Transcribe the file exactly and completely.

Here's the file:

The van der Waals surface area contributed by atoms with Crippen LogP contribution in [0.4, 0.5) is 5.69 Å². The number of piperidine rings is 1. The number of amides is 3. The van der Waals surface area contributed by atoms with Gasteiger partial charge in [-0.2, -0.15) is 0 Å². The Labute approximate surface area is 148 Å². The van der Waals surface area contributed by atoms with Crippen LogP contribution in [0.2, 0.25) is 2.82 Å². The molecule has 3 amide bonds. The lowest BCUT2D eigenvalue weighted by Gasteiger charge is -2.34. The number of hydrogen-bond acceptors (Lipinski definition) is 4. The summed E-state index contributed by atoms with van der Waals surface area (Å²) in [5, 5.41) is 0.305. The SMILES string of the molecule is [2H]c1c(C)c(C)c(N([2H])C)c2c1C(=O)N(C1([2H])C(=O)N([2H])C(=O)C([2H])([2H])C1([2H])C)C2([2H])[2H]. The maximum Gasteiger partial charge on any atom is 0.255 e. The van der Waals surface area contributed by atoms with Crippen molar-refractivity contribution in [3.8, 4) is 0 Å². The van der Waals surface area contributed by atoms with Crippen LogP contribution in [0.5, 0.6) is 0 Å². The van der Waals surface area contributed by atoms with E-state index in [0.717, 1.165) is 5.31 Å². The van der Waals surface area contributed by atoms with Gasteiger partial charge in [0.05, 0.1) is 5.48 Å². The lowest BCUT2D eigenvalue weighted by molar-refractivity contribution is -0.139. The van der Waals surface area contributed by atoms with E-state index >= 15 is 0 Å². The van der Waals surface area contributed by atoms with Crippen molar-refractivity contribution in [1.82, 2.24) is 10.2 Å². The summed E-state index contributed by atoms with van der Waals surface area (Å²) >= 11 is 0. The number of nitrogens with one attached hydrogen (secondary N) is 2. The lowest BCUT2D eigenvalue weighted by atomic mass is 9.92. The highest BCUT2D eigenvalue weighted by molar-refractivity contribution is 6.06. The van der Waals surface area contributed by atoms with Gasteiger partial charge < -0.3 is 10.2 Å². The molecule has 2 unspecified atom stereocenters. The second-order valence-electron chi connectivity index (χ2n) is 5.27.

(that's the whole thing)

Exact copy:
The van der Waals surface area contributed by atoms with Crippen LogP contribution in [0.4, 0.5) is 5.69 Å². The number of piperidine rings is 1. The number of amides is 3. The van der Waals surface area contributed by atoms with Gasteiger partial charge in [-0.2, -0.15) is 0 Å². The Labute approximate surface area is 148 Å². The van der Waals surface area contributed by atoms with Crippen LogP contribution in [0.2, 0.25) is 2.82 Å². The molecule has 3 amide bonds. The lowest BCUT2D eigenvalue weighted by Gasteiger charge is -2.34. The number of hydrogen-bond acceptors (Lipinski definition) is 4. The summed E-state index contributed by atoms with van der Waals surface area (Å²) in [5, 5.41) is 0.305. The SMILES string of the molecule is [2H]c1c(C)c(C)c(N([2H])C)c2c1C(=O)N(C1([2H])C(=O)N([2H])C(=O)C([2H])([2H])C1([2H])C)C2([2H])[2H]. The maximum Gasteiger partial charge on any atom is 0.255 e. The van der Waals surface area contributed by atoms with Crippen molar-refractivity contribution in [3.8, 4) is 0 Å². The van der Waals surface area contributed by atoms with Crippen LogP contribution in [0.5, 0.6) is 0 Å². The van der Waals surface area contributed by atoms with E-state index in [0.717, 1.165) is 5.31 Å². The van der Waals surface area contributed by atoms with Gasteiger partial charge in [0.05, 0.1) is 5.48 Å². The lowest BCUT2D eigenvalue weighted by molar-refractivity contribution is -0.139. The van der Waals surface area contributed by atoms with E-state index >= 15 is 0 Å². The van der Waals surface area contributed by atoms with Crippen molar-refractivity contribution in [1.82, 2.24) is 10.2 Å². The summed E-state index contributed by atoms with van der Waals surface area (Å²) >= 11 is 0. The number of nitrogens with one attached hydrogen (secondary N) is 2. The lowest BCUT2D eigenvalue weighted by atomic mass is 9.92. The highest BCUT2D eigenvalue weighted by molar-refractivity contribution is 6.06. The van der Waals surface area contributed by atoms with Gasteiger partial charge < -0.3 is 10.2 Å². The molecule has 2 unspecified atom stereocenters. The second-order valence-electron chi connectivity index (χ2n) is 5.27.